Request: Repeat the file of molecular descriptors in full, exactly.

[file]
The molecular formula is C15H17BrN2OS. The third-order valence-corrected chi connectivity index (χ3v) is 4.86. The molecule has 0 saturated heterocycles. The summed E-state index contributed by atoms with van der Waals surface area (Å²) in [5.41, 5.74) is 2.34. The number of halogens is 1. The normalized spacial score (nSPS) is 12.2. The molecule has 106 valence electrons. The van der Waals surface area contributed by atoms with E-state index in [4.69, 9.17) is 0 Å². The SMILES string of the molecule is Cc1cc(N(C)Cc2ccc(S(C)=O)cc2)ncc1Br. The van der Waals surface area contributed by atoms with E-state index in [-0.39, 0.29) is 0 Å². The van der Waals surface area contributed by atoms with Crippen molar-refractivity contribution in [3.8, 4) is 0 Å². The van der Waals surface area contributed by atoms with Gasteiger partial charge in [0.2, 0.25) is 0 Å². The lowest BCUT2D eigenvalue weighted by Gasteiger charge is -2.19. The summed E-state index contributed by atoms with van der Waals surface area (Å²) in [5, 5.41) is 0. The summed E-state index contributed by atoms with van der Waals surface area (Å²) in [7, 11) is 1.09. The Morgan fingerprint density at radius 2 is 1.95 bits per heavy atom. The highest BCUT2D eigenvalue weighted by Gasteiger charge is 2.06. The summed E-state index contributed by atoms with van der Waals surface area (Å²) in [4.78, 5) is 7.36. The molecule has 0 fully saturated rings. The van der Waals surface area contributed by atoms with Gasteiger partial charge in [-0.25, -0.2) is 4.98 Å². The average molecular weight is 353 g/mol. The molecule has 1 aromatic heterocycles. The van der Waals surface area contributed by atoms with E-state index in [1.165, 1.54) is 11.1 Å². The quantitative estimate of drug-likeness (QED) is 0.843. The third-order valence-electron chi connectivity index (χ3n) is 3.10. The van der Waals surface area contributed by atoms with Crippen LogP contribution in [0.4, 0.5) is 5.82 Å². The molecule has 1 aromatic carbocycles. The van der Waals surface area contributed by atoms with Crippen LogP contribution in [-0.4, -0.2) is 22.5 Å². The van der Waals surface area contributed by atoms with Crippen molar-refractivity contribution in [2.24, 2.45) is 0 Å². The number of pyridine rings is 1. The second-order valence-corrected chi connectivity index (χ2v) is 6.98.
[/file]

The molecular formula is C15H17BrN2OS. The third-order valence-corrected chi connectivity index (χ3v) is 4.86. The molecule has 0 saturated heterocycles. The summed E-state index contributed by atoms with van der Waals surface area (Å²) in [5.41, 5.74) is 2.34. The number of halogens is 1. The normalized spacial score (nSPS) is 12.2. The molecule has 106 valence electrons. The van der Waals surface area contributed by atoms with E-state index in [4.69, 9.17) is 0 Å². The SMILES string of the molecule is Cc1cc(N(C)Cc2ccc(S(C)=O)cc2)ncc1Br. The van der Waals surface area contributed by atoms with E-state index in [-0.39, 0.29) is 0 Å². The van der Waals surface area contributed by atoms with Crippen molar-refractivity contribution in [3.8, 4) is 0 Å². The van der Waals surface area contributed by atoms with Gasteiger partial charge in [0.2, 0.25) is 0 Å². The lowest BCUT2D eigenvalue weighted by Gasteiger charge is -2.19. The summed E-state index contributed by atoms with van der Waals surface area (Å²) in [5, 5.41) is 0. The summed E-state index contributed by atoms with van der Waals surface area (Å²) in [7, 11) is 1.09. The Morgan fingerprint density at radius 2 is 1.95 bits per heavy atom. The highest BCUT2D eigenvalue weighted by Gasteiger charge is 2.06. The summed E-state index contributed by atoms with van der Waals surface area (Å²) in [4.78, 5) is 7.36. The molecule has 0 fully saturated rings. The van der Waals surface area contributed by atoms with Gasteiger partial charge in [-0.25, -0.2) is 4.98 Å². The average molecular weight is 353 g/mol. The molecule has 1 aromatic heterocycles. The van der Waals surface area contributed by atoms with E-state index in [1.165, 1.54) is 11.1 Å². The quantitative estimate of drug-likeness (QED) is 0.843. The third-order valence-electron chi connectivity index (χ3n) is 3.10. The van der Waals surface area contributed by atoms with Crippen LogP contribution in [0.4, 0.5) is 5.82 Å². The molecule has 1 aromatic carbocycles. The van der Waals surface area contributed by atoms with Crippen LogP contribution in [-0.4, -0.2) is 22.5 Å². The van der Waals surface area contributed by atoms with Crippen molar-refractivity contribution in [2.24, 2.45) is 0 Å². The number of pyridine rings is 1. The second-order valence-corrected chi connectivity index (χ2v) is 6.98.